Tinderbox Forum

Book recommendations for non-coders to understand Tinderbox code?

With 9.1 out, I am excited about the new capabilities to use/extend Tinderbox’s superpowers with functions, OSA: Javascript and Actionscript. However, being a non-coder, I often find myself stuck. The forum and of course, aTBRef and “The Tinderbox Way” are great, but I was curious to get the forum’s thoughts on some getting started books on “Coding for the non-Coder” that will help people like myself get started.

Understanding that one cannot learn coding from a book, nonetheless, for some, it is a good place to start in addition to learning by example.

It is not so much the “what” where I am getting stuck, rather more with the structure and which operators to use where. I do not think I am alone. Many here have a coding background and a WEALTH of experience I can certainly learn from.

Questions:
Which language is most similar to Tinderbox’s action code that would help me get started? Is there one?
I have heard from several forum members, if interested in OSA, then learning Javascript >> Actionscript would be the way to go. Is this a good start for a beginner book if I want to invest the time?

What would be one or two books that you would recommend and why?

I learn with examples, but a workbook or book as a guide is what I am looking for.
Thanks
Tom

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I don’t recommend books – the best way to learn to code is to code. Codeacademy, which is free with optional fee-based tiers, is the best deal and is all hands-on. It also has online documents available for reference.

The problem with most books are that they are usually organized by topic and can jump deep into concepts before you are ready for them. Coding books are good for reference – they suck at teaching practical method.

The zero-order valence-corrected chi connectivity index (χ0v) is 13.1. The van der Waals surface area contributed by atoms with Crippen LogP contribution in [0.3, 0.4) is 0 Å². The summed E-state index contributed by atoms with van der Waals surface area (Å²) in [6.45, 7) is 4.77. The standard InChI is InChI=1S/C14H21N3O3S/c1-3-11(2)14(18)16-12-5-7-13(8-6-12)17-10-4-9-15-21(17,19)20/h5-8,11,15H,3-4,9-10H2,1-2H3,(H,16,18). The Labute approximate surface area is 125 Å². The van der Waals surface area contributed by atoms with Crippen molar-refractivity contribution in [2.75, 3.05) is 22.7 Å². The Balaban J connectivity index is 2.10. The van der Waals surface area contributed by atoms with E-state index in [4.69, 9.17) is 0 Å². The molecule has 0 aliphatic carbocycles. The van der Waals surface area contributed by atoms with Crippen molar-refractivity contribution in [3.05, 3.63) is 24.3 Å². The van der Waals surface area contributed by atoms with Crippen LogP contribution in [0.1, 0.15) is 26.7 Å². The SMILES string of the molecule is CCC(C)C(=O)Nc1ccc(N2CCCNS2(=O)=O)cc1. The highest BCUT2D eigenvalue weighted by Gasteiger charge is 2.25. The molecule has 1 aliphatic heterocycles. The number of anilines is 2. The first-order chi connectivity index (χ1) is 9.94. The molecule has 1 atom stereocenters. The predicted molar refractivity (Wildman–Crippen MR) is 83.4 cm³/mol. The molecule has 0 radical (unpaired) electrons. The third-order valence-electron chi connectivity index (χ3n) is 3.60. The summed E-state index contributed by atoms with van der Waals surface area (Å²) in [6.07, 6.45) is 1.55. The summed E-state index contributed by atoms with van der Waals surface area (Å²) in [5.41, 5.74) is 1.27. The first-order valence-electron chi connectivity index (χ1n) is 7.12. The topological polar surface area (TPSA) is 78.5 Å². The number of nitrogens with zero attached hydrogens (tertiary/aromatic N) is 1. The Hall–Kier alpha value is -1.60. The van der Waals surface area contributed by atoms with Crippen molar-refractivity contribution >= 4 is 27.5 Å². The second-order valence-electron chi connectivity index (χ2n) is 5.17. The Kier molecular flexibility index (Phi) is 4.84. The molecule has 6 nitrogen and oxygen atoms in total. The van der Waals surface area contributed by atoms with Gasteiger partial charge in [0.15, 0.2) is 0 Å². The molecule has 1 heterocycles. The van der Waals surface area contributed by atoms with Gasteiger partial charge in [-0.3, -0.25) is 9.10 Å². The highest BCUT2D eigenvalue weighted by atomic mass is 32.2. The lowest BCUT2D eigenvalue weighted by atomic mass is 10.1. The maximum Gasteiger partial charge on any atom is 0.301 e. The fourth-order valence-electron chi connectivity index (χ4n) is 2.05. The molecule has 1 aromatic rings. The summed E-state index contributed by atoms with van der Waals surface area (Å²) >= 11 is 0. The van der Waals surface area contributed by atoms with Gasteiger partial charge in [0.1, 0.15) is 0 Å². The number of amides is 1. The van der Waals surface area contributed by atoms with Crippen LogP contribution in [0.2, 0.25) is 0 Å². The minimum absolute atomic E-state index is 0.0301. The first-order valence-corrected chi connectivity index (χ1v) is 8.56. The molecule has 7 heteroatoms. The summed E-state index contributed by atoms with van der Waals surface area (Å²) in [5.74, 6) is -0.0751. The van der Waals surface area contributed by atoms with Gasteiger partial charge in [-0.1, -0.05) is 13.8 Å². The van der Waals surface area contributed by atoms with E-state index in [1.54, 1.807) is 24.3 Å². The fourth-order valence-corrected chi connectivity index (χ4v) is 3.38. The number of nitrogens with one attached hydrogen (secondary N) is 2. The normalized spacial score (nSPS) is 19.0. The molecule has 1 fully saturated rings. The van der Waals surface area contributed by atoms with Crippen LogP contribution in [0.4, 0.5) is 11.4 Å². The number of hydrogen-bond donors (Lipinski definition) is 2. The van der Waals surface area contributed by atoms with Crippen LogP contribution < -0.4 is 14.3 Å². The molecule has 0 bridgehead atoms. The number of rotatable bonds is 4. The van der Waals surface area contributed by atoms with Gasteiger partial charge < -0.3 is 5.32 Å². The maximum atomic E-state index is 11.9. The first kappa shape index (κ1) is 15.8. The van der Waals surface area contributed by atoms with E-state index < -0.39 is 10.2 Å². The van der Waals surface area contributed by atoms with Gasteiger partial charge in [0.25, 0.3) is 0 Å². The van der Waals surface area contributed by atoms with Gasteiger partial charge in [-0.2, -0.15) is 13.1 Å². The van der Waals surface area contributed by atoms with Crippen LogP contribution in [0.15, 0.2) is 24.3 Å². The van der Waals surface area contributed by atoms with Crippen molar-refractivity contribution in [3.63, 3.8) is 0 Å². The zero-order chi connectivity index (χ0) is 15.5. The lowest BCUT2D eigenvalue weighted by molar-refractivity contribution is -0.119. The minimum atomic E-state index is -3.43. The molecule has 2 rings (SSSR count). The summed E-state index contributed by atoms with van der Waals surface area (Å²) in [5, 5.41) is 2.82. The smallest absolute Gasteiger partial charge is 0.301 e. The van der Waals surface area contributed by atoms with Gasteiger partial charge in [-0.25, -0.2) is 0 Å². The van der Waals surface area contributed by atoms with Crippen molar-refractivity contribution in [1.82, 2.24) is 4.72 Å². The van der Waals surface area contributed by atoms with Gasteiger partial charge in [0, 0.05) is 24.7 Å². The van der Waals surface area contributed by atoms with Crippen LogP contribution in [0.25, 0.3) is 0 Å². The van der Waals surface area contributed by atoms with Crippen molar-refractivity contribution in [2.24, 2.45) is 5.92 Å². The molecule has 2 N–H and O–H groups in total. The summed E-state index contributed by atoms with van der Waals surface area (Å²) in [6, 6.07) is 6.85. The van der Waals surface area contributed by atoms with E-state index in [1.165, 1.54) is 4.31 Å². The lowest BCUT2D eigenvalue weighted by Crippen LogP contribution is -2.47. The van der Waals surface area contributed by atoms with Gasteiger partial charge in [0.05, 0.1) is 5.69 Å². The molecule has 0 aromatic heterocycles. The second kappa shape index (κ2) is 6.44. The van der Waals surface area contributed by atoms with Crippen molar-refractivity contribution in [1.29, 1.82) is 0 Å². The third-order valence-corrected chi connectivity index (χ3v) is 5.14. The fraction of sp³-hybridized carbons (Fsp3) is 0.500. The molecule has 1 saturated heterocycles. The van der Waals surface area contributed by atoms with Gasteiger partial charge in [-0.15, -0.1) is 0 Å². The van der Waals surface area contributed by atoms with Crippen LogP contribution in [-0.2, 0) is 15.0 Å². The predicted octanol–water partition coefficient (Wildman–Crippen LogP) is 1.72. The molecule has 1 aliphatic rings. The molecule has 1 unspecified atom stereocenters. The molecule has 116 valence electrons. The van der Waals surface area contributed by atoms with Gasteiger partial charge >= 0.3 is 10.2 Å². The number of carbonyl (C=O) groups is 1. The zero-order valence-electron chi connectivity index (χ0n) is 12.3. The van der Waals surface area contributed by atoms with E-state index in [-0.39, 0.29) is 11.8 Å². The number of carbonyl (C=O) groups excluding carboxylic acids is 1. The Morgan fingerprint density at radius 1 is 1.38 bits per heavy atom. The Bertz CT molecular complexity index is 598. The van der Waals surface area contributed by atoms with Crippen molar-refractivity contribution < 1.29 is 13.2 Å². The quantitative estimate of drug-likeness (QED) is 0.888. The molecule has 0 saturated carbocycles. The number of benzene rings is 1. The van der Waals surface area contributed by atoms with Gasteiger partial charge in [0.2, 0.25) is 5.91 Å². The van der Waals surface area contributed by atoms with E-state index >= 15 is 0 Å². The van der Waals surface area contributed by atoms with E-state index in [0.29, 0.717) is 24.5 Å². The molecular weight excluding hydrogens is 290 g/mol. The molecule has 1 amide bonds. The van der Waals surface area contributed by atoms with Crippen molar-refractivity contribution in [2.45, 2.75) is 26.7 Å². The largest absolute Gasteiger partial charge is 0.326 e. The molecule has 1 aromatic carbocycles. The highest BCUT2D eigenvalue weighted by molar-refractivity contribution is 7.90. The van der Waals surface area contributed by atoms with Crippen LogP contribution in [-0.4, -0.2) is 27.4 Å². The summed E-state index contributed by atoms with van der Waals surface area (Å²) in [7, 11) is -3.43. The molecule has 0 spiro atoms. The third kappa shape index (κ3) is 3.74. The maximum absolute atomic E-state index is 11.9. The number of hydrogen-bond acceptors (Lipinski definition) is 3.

I’ve been writing code for decades, in multiple languages. Be aware that some elements of Tinderbox are “like C” (sort of), some elements are “like Javascript” (sort of), and some are specific to Tinderbox. But “what language is Tinderbox like” really doesn’t matter. Learning coding is not so much about learning syntax and form – it is about learning to think about problems and figuring out how to come up with logical steps to solve the problem.

For reference material – aTbRef is all you need. The entirety of Tinderbox’s action and export code is laid out there. But even if you memorize aTbRef you still need practice. Nothing replaces learn-by-doing when it comes to learning to code in any language. Just jump in and do it. If you fail (and you will over and over) then learn to walk through your logic to debug the code and figure out why it is not working. Ask questions – this entire forum is a mentorship, so use it – like. you already do.

Don’t waste your money on books. You can learn all of the Javascript language, or C+, or Pascal or whatever, as laid out in a book, and have no idea how to make things happen in that language or in Tinderbox. Don’t bother delving into “what language is Tinderbox like”, because it doesn’t matter. Tinderbox is Tinderbox – if that’s where you want to code, then learn its rules and methods by doing your experiments right within Tinderbox.